Crystals of (Cd,Ca)CO3 have been synthesized under controlled conditions by the counter-diffusion of Cd2+,Ca2+ and CO3= ions through a column of silica hydrogel. Although in nature intermediate phases of (Cd,Ca)CO3 have been not observed to exist, the system is of interest from the point of view of the "sorption" (and subsequent solid solution formation) of Cd2+ at the surface of carbonate minerals. A set of 15 experiments, starting with mother solutions of different concentrations ratios was carried out. The composition of the solids was analyzed by electron microprobe. The method allows the establishment of
the influence of the supersaturation on the distribution of material between solid and aqueous phases. With this aim, the equilibrium calculations and the effective composition of the nucleating crystals were compared. Moreover, backscattered electron images of crystal sections were obtained in order to observe the compositional evolution during the growth process.
The extremely low solubility of otavite compared to calcite implies a strong preferential partitioning of cadmium in the solid phase. As a consequence, in precipitating calcium-rich solid solutions, the aqueous-phase must be very poor in Cd2+. Moreover, only a narrow range of aqueous-phase compositions can coexist in equilibrium with solid mole fractions in the range 0.1 to 0.9. Within this range, small changes in the fluid composition imply drastic changes in the solid equilibrium composition, which switches from one endmember to the other by modifying by some thousandths the value of the aqueous activity fractions. Supersaturation tends to cushion this bimodal tendency, by extending the range of aqueous solutions from which intermediate solid solutions can nucleate, but the overall effect remains. This behaviour is related to the appearance of high gradient compositional zoning. The crystalline individuals develop sharp compositional zoning when the fluid composition passes through a certain critical range during the growth process. Finally, the crystals of (Cd,Ca)CO3 show oscillatory zoning for a wide range of crystallization conditions. The overall sequence is similar in all the crystals of a given experiment, but there is no correlation between specific zoning patterns for two nearby crystals of the same precipitate. The oscillatory behaviour develops autonomously, and it could be accounted for by chemical self-organization during the growth process (Ortoleva et al., 1987; Putnis et al., 1992).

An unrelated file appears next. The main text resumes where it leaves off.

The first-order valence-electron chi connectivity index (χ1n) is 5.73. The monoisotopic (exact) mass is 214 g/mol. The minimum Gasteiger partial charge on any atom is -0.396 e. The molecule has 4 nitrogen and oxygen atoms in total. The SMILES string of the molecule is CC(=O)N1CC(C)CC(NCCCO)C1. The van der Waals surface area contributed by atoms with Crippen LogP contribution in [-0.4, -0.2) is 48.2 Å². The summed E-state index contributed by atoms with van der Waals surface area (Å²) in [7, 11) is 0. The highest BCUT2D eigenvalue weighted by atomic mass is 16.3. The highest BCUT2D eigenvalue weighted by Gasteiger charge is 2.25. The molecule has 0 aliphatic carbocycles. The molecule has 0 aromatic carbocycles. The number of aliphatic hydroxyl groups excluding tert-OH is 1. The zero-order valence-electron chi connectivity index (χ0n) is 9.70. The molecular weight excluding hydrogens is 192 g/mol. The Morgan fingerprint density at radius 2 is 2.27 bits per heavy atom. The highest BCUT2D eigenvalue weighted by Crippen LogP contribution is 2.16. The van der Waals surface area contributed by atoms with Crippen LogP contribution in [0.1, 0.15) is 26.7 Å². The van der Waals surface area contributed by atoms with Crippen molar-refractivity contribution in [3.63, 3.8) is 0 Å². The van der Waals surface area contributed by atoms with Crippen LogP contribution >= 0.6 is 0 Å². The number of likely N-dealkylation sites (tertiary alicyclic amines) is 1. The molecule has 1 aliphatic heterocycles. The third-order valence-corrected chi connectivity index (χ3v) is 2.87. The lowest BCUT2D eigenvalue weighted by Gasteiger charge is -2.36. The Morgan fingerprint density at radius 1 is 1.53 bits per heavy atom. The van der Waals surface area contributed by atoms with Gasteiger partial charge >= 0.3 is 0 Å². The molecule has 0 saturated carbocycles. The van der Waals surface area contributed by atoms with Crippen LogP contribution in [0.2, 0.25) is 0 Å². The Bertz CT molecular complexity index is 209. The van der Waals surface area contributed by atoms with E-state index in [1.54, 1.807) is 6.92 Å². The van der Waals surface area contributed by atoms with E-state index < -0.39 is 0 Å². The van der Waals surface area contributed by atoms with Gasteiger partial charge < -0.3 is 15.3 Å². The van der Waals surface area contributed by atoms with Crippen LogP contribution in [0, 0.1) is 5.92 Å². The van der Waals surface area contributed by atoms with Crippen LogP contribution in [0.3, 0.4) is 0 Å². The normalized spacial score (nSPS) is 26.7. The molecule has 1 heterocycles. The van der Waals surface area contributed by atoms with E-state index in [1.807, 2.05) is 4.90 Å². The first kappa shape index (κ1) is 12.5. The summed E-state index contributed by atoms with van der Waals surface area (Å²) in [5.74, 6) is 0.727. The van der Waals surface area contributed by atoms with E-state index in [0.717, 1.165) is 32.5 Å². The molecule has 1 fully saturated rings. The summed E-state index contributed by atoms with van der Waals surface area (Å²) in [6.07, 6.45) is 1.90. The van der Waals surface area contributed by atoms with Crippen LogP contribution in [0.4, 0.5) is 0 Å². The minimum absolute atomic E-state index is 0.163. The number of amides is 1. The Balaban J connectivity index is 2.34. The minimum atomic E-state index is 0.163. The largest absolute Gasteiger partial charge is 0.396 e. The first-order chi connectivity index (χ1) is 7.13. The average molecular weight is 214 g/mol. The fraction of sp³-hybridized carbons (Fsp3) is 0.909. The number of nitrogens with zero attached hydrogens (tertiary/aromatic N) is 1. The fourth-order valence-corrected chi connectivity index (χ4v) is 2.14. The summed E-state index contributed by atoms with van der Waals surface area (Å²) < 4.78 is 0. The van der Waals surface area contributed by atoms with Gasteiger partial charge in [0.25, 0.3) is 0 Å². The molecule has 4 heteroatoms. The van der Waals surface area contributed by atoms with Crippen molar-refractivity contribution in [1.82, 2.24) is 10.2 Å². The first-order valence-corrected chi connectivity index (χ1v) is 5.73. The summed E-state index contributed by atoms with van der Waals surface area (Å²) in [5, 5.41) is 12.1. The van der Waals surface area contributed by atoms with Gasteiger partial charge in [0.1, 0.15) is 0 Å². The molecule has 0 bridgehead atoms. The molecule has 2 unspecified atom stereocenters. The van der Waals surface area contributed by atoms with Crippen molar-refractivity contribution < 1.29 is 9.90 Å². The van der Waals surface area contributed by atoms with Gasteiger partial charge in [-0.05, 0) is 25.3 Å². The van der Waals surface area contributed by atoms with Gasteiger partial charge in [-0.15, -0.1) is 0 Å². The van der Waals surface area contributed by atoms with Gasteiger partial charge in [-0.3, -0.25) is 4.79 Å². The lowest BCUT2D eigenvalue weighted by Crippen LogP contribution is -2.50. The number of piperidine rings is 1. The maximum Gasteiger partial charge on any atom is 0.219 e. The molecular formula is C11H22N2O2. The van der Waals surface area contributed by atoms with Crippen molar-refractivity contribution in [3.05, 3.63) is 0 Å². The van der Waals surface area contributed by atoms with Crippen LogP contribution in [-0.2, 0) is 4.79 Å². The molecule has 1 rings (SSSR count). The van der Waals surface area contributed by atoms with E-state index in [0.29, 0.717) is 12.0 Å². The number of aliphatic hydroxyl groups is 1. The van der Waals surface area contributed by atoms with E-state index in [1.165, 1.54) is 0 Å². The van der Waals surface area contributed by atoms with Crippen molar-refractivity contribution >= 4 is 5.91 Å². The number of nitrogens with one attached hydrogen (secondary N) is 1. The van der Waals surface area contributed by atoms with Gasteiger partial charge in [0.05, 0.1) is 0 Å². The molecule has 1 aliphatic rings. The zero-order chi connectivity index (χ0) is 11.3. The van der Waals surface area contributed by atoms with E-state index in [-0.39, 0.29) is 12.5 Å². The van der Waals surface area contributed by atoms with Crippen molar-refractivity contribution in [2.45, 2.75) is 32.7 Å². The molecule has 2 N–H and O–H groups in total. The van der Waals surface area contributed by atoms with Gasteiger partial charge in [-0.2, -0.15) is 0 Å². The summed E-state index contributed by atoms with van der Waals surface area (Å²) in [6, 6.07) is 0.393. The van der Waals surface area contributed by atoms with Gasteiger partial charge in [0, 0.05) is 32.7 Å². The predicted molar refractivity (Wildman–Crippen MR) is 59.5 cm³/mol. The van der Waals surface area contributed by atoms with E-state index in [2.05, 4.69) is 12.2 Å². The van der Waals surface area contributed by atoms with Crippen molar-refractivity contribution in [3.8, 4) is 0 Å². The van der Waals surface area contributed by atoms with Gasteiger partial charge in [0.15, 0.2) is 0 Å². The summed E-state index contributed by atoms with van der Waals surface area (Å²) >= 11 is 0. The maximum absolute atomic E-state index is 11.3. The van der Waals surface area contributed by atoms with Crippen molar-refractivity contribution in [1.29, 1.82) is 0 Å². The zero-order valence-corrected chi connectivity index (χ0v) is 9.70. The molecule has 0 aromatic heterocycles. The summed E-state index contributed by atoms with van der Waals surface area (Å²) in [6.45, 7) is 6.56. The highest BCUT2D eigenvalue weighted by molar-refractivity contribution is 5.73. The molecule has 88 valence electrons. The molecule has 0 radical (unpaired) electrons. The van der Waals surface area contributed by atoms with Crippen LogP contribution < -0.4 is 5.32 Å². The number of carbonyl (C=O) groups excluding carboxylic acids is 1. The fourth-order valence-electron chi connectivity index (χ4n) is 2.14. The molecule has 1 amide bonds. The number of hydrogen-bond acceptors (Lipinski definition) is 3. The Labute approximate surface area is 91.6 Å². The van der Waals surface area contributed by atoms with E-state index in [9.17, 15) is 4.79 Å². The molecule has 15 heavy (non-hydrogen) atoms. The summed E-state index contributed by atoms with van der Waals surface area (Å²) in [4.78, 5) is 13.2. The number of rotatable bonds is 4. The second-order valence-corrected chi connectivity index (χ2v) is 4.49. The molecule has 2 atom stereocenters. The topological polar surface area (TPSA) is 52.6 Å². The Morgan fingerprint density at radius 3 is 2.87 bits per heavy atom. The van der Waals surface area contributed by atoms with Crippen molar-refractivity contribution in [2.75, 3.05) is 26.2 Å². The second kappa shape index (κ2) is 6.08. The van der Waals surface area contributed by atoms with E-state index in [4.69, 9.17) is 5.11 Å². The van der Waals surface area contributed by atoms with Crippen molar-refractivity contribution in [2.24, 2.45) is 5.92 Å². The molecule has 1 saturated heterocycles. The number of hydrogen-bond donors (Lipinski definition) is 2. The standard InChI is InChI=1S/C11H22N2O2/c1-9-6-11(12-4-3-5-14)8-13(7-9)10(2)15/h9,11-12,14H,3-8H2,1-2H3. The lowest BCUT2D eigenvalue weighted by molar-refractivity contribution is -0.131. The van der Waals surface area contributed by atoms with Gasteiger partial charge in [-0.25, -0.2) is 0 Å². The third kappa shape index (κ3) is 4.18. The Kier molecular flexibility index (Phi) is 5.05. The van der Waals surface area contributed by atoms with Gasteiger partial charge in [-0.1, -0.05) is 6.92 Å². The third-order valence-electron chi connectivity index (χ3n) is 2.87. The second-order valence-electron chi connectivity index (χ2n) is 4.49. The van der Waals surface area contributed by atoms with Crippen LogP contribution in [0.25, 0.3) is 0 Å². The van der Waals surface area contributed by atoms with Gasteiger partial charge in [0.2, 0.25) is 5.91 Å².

Ortoleva, P., Merino, E., Moore, C. & Chadam, J., Am. J. Sci. 287, 979-1007 (1987).
Putnis, A., Fernández-Díaz, L. & Prieto, M., Nature 358, 743-745 (1992).